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High Medieval Europe: 1000-1350 & The Renaissance > Popes > Flashcards

Flashcards in Popes Deck (10):

Urban VI

- the pope forcefully elected by Roman nobles after the papacy returned to Rome
- one of the two popes ("Clement VII" was the other) during the Great Schism


Martin V

- the pope elected after the Great Schism
- although elected in 1417, he couldn't return to Rome until 1420 because it was too unsafe
- he laid the foundation of the Renaissance papacy


Alexander VI

- Rodrigo Borgia
- had some positive contributions: he rebuilt the city to a degree, balanced the papal budget, and subdued the violent noble families, imposing order
- he exploited the church and sold everything it had to offer
- his son, Cesare, was notorious for his ruthless attempt to carve out a Borgia kingdom in central Italy


Julius II

- the warrior pope, "Papa Terrible"
- like Alexander VI, he sold church offices at great profit
- built the League of Cambrai to destroy Venice
- joined sides with Venice after realizing Italy was vulnerable to northern invaders, creating the "Italian Holy League"
- one of the most lavish and daring patrons of the arts (Raphael, Michelangelo)
- two goals: 1. to expel foreign armies from Italy, 2. further rebuilding and beautification of the Vatican and the city of Rome


Leo X

- one of the two Medici popes
- son of the famous Lorenzo de'Medici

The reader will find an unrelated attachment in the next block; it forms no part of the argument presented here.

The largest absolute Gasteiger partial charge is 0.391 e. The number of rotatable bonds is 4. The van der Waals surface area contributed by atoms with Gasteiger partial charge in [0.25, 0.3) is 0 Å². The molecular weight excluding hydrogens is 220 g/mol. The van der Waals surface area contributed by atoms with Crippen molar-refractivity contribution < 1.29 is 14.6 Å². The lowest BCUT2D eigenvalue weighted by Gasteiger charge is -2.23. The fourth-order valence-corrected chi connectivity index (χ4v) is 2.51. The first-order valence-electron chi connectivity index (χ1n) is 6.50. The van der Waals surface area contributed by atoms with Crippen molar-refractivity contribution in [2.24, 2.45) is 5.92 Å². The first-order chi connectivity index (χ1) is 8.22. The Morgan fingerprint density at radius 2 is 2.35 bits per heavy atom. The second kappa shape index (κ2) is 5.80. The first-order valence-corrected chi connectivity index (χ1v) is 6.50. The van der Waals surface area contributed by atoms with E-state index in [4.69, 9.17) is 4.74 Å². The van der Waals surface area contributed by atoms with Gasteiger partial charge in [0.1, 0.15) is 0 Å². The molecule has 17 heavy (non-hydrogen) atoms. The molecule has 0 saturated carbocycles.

- centred his court on luxury, learning, music, and art
- was pope during Martin Luther's theses posting
- recreated University of Rome


Innocent III

- r. 1198-1216
- notable for his uses of interdict to keep princes in line
- leader of the Fourth Lateran Council
- increased punishment of convicted heretics at Fourth Lateran Council


Leo IX

- the longest running pope appointed by Henry III
- sought to make the papacy the moral leader of Christendom
- travelled to France and Germany to lead reforming councils


Nicholas II

- decreed in 1059 that new popes would be elected by the cardinal-bishops


Paul III

- patron of Michelangelo and others
- launched the Counter-Reformation
- called the Council of Trent


Nicholas V

- saw the fall of Constantinople to the Turks and the end of the Hundred Years War
- sought to make Rome the home of literature and art
- strengthened fortifications, restored aqueducts, and rebuilt many churches